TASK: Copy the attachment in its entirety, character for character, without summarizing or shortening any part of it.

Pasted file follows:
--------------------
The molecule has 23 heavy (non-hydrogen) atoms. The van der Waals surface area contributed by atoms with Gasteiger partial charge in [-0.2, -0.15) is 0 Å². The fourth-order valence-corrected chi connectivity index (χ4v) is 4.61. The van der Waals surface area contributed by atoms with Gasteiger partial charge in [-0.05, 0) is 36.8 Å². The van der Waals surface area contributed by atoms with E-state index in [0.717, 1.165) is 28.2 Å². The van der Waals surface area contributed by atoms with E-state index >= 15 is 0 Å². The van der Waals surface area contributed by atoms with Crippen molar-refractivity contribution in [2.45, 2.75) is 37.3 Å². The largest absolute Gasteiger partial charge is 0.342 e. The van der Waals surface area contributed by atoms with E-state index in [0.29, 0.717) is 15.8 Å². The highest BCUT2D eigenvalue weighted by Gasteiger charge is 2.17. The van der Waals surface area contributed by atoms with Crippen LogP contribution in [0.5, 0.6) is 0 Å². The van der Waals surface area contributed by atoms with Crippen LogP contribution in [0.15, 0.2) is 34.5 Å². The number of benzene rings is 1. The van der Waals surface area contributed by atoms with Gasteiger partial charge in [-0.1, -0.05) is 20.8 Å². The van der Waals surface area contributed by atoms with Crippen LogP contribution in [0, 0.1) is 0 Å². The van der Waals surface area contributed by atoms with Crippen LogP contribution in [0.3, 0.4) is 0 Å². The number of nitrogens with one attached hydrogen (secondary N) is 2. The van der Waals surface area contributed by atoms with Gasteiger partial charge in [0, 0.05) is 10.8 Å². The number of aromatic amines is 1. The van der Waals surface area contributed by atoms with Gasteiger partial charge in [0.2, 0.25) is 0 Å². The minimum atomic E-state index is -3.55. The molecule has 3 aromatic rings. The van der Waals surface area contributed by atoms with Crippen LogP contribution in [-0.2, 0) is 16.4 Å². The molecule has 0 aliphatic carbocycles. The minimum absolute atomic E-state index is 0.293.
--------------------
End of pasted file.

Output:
The molecule has 23 heavy (non-hydrogen) atoms. The van der Waals surface area contributed by atoms with Gasteiger partial charge in [-0.2, -0.15) is 0 Å². The fourth-order valence-corrected chi connectivity index (χ4v) is 4.61. The van der Waals surface area contributed by atoms with Gasteiger partial charge in [-0.05, 0) is 36.8 Å². The van der Waals surface area contributed by atoms with E-state index in [0.717, 1.165) is 28.2 Å². The van der Waals surface area contributed by atoms with E-state index >= 15 is 0 Å². The van der Waals surface area contributed by atoms with Crippen molar-refractivity contribution in [2.45, 2.75) is 37.3 Å². The largest absolute Gasteiger partial charge is 0.342 e. The van der Waals surface area contributed by atoms with E-state index in [0.29, 0.717) is 15.8 Å². The highest BCUT2D eigenvalue weighted by Gasteiger charge is 2.17. The van der Waals surface area contributed by atoms with Crippen LogP contribution in [0.5, 0.6) is 0 Å². The van der Waals surface area contributed by atoms with Crippen LogP contribution in [0.15, 0.2) is 34.5 Å². The number of benzene rings is 1. The van der Waals surface area contributed by atoms with Gasteiger partial charge in [-0.1, -0.05) is 20.8 Å². The van der Waals surface area contributed by atoms with Crippen LogP contribution in [0, 0.1) is 0 Å². The van der Waals surface area contributed by atoms with Crippen LogP contribution in [0.3, 0.4) is 0 Å². The number of nitrogens with one attached hydrogen (secondary N) is 2. The van der Waals surface area contributed by atoms with Gasteiger partial charge in [0, 0.05) is 10.8 Å². The number of aromatic amines is 1. The van der Waals surface area contributed by atoms with Gasteiger partial charge in [0.2, 0.25) is 0 Å². The minimum atomic E-state index is -3.55. The molecule has 3 aromatic rings. The van der Waals surface area contributed by atoms with Crippen LogP contribution in [-0.2, 0) is 16.4 Å². The molecule has 0 aliphatic carbocycles. The minimum absolute atomic E-state index is 0.293.